The German Federal Constitutional Court and European Judicial Politics
Dyevre, Arthur. "The German federal constitutional court and European judicial politics." West European Politics 34.2 (2011): 346-361.
24 Pages Posted: 21 Jul 2021
Date Written: December 28, 2009
With its decision on the ratification of the Lisbon Treaty, the German Federal Constitutional Court (FCC) has handed over another landmark ruling on European integration. The ruling made Germany's ratification of the Treaty conditional upon the passage of a new law giving the Bundestag greater oversight of European affairs. This and the consequences of stronger parliamentary oversight for the German government and the way it conducts negotiations at European level have been the focus of most early comments on the decision. No less important, however, are the ruling's potential repercussions on European judicial politics. Coming after a series of highly controversial judgments by the European Court of Justice, the FCC's Lisbon decision is clearly meant as a warning to Brussels and, above all, Luxembourg. The decision could undermine the Court of Justice's authority and encourage non-compliance on the part of national courts, thus bringing about a constitutional crisis at European level. Alternatively, the decision may compel the Court of Justice to reconsider some of the most controversial aspects of its activist jurisprudence and to exert more restraint in the foreseeable future.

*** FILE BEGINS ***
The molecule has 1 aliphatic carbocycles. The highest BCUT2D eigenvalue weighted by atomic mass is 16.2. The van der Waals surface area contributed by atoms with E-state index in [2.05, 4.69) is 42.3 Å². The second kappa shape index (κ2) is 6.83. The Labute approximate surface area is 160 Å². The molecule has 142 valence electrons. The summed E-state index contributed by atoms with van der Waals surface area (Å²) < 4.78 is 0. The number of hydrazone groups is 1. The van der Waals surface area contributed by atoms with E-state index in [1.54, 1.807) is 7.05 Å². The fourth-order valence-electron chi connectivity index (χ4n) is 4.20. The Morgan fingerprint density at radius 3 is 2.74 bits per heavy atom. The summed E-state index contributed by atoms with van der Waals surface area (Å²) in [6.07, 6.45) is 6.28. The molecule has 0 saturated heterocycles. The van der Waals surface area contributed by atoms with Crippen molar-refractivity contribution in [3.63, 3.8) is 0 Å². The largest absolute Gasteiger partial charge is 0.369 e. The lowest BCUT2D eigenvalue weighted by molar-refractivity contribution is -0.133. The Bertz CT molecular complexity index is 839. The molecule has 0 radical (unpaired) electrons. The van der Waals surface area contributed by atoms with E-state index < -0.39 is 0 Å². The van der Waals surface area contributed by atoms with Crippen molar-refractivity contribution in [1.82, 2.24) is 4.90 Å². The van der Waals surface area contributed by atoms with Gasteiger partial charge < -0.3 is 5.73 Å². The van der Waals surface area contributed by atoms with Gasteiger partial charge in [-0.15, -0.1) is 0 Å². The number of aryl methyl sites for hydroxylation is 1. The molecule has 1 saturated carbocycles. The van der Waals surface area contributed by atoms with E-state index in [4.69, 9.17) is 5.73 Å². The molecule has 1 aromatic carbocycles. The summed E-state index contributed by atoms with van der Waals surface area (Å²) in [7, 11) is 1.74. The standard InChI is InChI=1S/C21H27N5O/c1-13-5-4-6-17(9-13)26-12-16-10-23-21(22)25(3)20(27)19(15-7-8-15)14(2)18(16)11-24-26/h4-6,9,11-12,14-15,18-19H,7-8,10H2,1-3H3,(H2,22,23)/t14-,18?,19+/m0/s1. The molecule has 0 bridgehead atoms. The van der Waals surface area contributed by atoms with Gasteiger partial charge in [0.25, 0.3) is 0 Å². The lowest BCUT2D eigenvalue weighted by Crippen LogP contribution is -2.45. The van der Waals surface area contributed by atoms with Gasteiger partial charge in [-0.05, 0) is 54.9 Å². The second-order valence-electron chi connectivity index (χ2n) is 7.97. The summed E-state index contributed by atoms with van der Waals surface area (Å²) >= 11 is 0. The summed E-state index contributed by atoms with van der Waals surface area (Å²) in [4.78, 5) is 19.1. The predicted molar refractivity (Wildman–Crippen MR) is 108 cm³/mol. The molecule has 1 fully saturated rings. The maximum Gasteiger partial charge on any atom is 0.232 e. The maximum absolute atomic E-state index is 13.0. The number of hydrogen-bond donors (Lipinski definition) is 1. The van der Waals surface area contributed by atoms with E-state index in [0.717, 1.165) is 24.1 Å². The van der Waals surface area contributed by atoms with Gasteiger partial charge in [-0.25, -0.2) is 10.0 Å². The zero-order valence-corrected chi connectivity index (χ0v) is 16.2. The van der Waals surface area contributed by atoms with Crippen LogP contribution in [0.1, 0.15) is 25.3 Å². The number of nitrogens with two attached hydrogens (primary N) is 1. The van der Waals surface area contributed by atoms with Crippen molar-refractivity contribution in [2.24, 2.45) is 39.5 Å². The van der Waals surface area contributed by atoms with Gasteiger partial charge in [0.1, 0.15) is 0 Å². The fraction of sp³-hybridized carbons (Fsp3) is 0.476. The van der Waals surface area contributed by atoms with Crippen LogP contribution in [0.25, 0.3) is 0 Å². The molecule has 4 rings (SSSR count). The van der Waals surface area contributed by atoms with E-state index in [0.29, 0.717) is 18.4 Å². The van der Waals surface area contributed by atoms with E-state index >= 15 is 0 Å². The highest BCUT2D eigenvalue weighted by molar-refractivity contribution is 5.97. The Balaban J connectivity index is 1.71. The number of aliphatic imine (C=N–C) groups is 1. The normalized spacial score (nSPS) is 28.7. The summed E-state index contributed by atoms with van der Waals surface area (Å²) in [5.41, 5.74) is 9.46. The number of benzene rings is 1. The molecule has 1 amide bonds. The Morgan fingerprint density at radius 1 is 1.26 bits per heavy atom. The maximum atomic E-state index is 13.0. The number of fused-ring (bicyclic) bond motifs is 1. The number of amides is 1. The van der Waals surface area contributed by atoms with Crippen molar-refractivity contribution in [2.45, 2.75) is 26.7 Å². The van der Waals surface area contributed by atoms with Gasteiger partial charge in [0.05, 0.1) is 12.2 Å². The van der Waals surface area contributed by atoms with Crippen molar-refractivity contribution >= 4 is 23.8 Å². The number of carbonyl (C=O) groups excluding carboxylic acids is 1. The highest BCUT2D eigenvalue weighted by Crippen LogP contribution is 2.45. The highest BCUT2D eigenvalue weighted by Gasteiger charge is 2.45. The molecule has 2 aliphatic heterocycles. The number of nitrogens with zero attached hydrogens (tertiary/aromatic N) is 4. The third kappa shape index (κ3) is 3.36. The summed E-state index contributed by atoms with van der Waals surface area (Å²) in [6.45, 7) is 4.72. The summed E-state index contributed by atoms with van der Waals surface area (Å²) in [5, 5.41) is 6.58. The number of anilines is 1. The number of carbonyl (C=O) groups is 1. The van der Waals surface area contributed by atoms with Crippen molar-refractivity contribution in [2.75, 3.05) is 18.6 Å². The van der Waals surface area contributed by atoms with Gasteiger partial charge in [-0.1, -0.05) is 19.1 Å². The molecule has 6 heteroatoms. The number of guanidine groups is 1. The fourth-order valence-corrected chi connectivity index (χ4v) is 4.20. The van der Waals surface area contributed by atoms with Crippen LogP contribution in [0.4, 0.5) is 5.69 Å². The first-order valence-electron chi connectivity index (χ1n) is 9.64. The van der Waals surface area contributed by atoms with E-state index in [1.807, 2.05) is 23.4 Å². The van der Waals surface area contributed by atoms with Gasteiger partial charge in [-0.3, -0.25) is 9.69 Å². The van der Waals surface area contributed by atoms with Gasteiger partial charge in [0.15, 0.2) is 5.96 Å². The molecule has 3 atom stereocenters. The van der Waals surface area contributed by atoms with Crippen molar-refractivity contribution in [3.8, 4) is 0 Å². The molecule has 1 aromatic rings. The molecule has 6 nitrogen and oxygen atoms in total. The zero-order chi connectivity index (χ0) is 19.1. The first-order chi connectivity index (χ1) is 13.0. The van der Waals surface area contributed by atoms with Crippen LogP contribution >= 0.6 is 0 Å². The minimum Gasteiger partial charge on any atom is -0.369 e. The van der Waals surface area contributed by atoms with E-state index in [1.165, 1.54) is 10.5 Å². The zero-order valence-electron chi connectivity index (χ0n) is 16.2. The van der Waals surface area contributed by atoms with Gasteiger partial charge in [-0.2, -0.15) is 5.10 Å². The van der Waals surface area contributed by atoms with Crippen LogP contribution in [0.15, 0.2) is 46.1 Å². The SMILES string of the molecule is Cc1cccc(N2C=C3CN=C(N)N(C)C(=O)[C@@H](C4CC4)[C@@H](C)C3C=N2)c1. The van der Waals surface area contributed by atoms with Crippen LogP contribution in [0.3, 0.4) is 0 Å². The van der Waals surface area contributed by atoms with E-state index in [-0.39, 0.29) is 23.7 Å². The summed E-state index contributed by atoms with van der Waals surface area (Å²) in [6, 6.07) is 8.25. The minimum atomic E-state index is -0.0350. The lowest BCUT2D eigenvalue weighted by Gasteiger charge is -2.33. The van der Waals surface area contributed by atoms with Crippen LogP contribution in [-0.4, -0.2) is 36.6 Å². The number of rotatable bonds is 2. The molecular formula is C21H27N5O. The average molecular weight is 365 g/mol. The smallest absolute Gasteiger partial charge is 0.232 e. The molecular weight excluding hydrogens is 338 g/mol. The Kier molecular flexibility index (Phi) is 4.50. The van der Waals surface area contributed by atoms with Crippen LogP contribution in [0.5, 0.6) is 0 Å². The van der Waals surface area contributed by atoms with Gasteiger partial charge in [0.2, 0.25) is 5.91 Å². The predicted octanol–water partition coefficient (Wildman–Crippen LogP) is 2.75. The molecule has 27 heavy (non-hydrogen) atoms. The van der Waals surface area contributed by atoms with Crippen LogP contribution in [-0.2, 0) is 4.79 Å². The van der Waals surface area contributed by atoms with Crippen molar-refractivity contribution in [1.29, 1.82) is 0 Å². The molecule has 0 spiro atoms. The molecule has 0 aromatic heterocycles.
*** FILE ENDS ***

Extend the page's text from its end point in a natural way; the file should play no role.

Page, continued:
Keywords: German Constitutional Court; European Integration; Lisbon; judicial politics
JEL Classification: K40
Suggested Citation: Suggested Citation